The Treasury and HMRC have been accused of “evading proper scrutiny and accountability” by the All-Party Parliamentary Loan Charge Group (APPG), following the publication of a report which has been described as “a cynical and misleading attempt at justification of an unjust policy”.
In its official response, published yesterday, the Loan Charge APPG claimed the Treasury’s report is merely an updated version of the same misleading documents that have already been circulated to MPs and journalists.
“The Treasury report fails to deal adequately with the widely held view that the Loan Charge represents a change in the tax law for the past years – and offends against the rule of law,” comments Sir Ed Davey MP, Chair of the Loan Charge APPG.
“This is not the review that MPs were expecting, or the Prime Minister promised, and MPs on all sides will want to come back to this issue on behalf of their constituents who are being so badly treated.”
APPG exposes Treasury and HMRC propaganda
The Loan Charge APPG’s official response contains an extensive list of critiques, exposing the report as mere propaganda from the Treasury and HMRC. Among these are:
- No critical examination of HMRC’s assertions, demonstrating no genuine oversight of the taxman on this issue
- Constant reference to Government’s “views” and “belief”, as opposed to actual facts
- Attempts to dismiss the suffering of those affected by highlighting that they make up a relatively small proportion of the UK population.
“In what other area of Government policy would the fact that only 50,000 to 100,000 people are affected be an excuse for inaction?” the APPG asks in its response.
Within the report, no new evidence was sought by either HMRC or the Treasury from any outside party, though the APPG submitted 70 submissions by taxpayers affected by the Loan Charge. However, all of these were dismissed on the basis that “HMRC does not accept the claims”.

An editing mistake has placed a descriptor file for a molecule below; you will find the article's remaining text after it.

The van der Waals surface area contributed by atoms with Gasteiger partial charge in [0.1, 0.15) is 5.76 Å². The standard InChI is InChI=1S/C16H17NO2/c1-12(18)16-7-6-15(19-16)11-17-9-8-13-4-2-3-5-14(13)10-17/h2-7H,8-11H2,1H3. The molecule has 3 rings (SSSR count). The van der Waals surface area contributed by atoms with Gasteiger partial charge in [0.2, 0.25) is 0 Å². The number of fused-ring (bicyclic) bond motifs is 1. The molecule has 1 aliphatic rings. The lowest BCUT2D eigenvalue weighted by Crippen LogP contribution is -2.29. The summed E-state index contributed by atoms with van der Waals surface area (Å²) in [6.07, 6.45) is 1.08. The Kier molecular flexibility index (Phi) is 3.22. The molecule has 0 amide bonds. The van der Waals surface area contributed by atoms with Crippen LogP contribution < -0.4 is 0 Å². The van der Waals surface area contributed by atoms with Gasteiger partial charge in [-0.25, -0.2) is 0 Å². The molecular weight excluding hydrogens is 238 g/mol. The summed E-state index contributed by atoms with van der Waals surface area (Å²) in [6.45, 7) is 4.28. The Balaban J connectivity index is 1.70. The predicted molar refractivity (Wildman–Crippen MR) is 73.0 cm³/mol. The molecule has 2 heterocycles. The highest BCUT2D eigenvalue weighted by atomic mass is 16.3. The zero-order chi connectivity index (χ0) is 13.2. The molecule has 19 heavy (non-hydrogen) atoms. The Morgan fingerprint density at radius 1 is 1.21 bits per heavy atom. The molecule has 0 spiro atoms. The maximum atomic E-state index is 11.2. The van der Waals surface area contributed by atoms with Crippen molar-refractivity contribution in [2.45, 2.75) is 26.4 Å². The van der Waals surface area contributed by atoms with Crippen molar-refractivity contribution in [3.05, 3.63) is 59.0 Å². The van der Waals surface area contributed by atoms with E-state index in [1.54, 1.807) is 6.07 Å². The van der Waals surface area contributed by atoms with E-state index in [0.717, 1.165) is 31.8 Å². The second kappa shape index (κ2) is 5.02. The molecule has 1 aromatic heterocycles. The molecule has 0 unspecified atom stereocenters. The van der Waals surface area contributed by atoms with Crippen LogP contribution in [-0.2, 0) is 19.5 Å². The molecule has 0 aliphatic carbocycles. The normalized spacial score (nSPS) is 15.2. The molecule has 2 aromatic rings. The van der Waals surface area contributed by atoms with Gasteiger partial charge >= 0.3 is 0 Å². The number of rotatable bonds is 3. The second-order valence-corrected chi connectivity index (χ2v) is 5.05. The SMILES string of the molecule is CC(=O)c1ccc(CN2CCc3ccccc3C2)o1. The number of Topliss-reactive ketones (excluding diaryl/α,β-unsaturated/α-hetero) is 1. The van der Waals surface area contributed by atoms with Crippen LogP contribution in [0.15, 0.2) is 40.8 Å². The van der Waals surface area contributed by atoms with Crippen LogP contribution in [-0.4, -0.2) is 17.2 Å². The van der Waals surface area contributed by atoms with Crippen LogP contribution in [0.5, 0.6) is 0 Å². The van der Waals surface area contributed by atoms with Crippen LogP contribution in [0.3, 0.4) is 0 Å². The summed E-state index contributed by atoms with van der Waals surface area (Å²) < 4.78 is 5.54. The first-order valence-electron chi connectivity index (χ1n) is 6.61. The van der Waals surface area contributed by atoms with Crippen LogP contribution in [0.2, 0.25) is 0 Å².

The APPG also takes issue with indications that the £3.2bn figure that HMRC and the Treasury have previously claimed the Loan Charge would raise is in fact the expected revenue from a package of measures.
‘Treasury has acted in bad faith’
The Treasury report has been released just two months after the Government was forced to accept a cross-party amendment by Davey, which it was understood would lead to a review of the Loan Charge.
However, shortly after, the Loan Charge APPG was told that the Treasury would instead publish a report ruling out any changes to the Loan Charge, ignoring the threat that the legislation poses to the wellbeing of thousands.
The publication of the report came in spite of calls earlier this month by the APPG for the Prime Minister to intervene and delay the Loan Charge, citing evidence suggesting that the Treasury had acted in bad faith.
“It is no surprise at all that the Treasury have tried to fob off MPs and journalists with this whitewash, considering the way they have mishandled the whole Loan Charge scandal from start to finish,” notes Loan Charge APPG Vice-Chair Ruth Cadbury MP.
“It is disgraceful that they have failed to review the impact the Loan Charge will have and are still trying to pretend it will not ruin many lives. Considering that HMRC have now admitted they are aware of a suicide, as well as knowing about the anxiety many people are facing, the fact that they and the Treasury continue to refuse to delay the Loan Charge is a disgrace.”